Know More About Complementing Artworks In Your Home With The Cabinet At Canterbury
As said in the classic Dione Warwick song, "A house is not a home when the two of us is far apart." But for Allan Ancheta, his wife Jas, and son, Bruce, a house is simply brick and mortar when there's no artwork and creative furniture pieces to breathe life into it. Nestled within the neighborhood of Hillsborough Alabang in Cupang, Muntinlupa, is the home of the Anchetas. Their house is not just a private family abode, but within its walls are a curated collection of paintings, masks, and sculptures. Their space, at once a dwelling and a gallery, is in itself a cabinet of curiosity.
Rooted in Renaissance Europe, cabinets of curiosities—also known as cabinets of wonder, wonder rooms, or in German, Kunstkabinett, Kunstkammer or Wunderkammer—house collections of interesting pieces of natural history, geology, ethnography, archaeology, religious and historical relics, antiquities, and of course, art. Well-documented cabinets once owned by rulers, aristocrats, merchants, and scientists would become precursors to the modern day museum. One example: London’s British Museum, which evolved from the cabinet of the Irish physician and naturalist, Sir Hans Sloan.
The Cabinet at Canterbury, so called because the Ancheta homestead is located along Canterbury street, is an ode to its owners’ long-standing passion for the arts. Allan’s late father, Pio Ancheta worked with the Design Centre of the Philippines (DCP), and this developed in him an early interest for the arts while visiting exhibits at the DCP in his youth. As an adult, Allan—a former college professor at the University of the Philippines (UP) and the University of Asia and the Pacific (UA&P), who has also worked with Unilab, Johnson & Johnson, and seven countries as a management consultant—purchased a ceramic Kabuki mask, and soon thereafter, began collecting other masks from Asia, Africa, and Europe. Today, the gallery houses 50 of these elaborate pieces. The Ancheta family’s earliest artworks would also be comprised of sketches by the artists, Emmanuel “Manny” Garibay and Mark Justiniani.
It was not until the family began building their Muntinlupa home, that they would lay the groundwork for what would now become the Cabinet at Canterbury. In the process of construction, Jas, whose passion is in interior design, took on the helm of the daunting task. That initial endeavour spurred her to enroll at the Philippine School of Interior Design (PSID), where she would later graduate with honors. Between their design and consultancy work, the Anchetas would travel to further expose themselves to museums and art across the globe. These trips would take them to the Louvre, the British Museum, the Victoria and Albert Museum, the Uffizi gallery, the Vatican Museum, and the Musee D’ Orsay. One particular destination, the Hanseatic Museum in Bergen, Norway, would stand out. Noted for its compact size—it was the former home of Hanseatic merchants—the gallery is a window into the actual lives of its 18th century dwellers. This would greatly inform the design philosophy of the Cabinet at Canterbury and define its unique proposition: a memorable space where art and interiors come together.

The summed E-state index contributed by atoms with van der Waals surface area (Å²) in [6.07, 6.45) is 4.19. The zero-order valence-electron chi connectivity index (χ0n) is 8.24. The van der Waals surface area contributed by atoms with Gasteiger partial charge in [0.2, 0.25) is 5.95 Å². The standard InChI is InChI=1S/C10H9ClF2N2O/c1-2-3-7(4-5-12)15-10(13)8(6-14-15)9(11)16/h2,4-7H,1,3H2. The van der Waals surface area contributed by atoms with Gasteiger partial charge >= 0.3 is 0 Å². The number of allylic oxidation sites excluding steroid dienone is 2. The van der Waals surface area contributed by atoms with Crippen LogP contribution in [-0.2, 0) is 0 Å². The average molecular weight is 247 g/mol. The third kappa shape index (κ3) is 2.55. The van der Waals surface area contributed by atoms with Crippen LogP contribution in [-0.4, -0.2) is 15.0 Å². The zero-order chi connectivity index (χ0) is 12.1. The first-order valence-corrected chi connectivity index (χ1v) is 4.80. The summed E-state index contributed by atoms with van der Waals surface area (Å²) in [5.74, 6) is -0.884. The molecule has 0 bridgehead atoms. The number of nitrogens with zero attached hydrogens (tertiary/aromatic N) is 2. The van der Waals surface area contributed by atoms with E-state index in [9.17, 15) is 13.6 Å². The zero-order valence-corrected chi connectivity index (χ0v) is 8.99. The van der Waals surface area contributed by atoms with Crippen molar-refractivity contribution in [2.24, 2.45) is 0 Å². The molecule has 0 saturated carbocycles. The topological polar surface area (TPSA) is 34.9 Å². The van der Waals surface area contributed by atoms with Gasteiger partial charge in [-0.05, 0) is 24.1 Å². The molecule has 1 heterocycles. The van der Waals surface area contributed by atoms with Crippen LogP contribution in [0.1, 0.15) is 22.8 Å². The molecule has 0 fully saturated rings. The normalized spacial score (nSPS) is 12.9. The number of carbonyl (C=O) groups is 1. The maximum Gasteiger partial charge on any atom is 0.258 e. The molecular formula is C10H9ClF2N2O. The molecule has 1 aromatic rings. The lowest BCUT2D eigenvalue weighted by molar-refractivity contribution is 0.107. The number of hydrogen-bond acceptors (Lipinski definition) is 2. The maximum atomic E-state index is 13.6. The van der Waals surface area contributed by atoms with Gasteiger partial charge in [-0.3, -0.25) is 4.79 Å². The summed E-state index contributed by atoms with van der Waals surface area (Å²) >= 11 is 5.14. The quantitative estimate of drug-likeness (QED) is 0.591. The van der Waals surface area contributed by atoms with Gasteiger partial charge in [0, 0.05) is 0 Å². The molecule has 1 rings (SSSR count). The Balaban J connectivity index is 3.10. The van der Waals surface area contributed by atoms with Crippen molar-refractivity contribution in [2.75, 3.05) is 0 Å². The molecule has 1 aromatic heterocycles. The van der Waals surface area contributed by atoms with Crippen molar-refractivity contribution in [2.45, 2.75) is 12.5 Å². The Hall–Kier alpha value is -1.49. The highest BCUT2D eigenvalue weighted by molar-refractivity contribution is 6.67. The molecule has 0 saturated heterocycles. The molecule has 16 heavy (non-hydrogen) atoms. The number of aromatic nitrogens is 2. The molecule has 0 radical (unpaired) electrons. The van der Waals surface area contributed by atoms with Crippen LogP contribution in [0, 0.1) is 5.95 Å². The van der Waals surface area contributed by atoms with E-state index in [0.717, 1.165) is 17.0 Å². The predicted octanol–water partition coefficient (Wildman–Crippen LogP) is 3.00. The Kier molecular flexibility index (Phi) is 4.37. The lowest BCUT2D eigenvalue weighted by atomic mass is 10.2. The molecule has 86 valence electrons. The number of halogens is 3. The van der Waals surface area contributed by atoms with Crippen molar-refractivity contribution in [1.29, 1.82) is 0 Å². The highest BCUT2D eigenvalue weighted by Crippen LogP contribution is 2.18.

Established in mid-2018 as a brand under Jas’ design company, Jas Ancheta Interiors, the Cabinet at Canterbury is gaining ground as a new player to watch out for in the local art scene. Primarily invested in realist and abstract works that include paintings, brass and metal sculptures, and even functional items like door knobs and mirrors, the gallery’s growing roster of partner artists include Richard Buxani, Matthius Garcia, Nixxio Castrillo, Tonton Ador, Khristina Manansala, and Micko Macariola. Later this year, the Anchetas will publish a book about the gallery and its artists.
The gallery illustrates the marriage of art and interior design, showcasing a collection of paintings, sculptures, drawings, and masks housed in carefully arranged vignettes and displays throughout the home’s rooms, along and underneath its winding staircase, and even in the garden.
Whether she’s designing a modern tropical house or a Scandinavian-inspired space for clients, Jas likewise incorporates murals and art pieces into these dwellings: bringing a dining room to life with a painting enhanced by stonework and warm lighting; livening up a sitting nook with its pièce de résistance —a framed landscape; punctuating an otherwise plain wall with a trio of colorful abstracts; styling a buffet table with an organic mix of illustrations, sculpture, and home décor.
As part of the Design Week Philippines this weekend, The Cabinet at Canterbury has been included as community partner. They will hold a design talk for the public on April 27, 2019 (Saturday) from 3PM to 5PM at Bar Pintxos, Alabang. An exhibit, also open to the public, will follow at the Manila Peninsula, Makati on April 28 (Sunday) from 10am to 7pm, featuring at least thirty veteran and emerging Filipino artists. Fittingly, these works will be staged alongside furniture, demonstrating the amalgamation of art and design. Both the artworks and the furniture, provided by Fashion Interiors by Paul Cornelissen, will be for sale.
On May 11, the gallery will also be holding Art The Vote event at Robins Design Center in Ortigas Center, Pasig, in anticipation to the coming elections.
Design Week Philippines will run from April 22 to April 28, 2019. For updates on the latest at The Cabinet at Canterbury, follow @jasanchetainteriors on Instagram, or visit www.jasancheatinteriors.com.
The Cabinet at Canterbury is located at 64 Canterbury Street, Hillsborough Alabang, Cupang, Muntinlupa.
- Words Franz Sorilla IV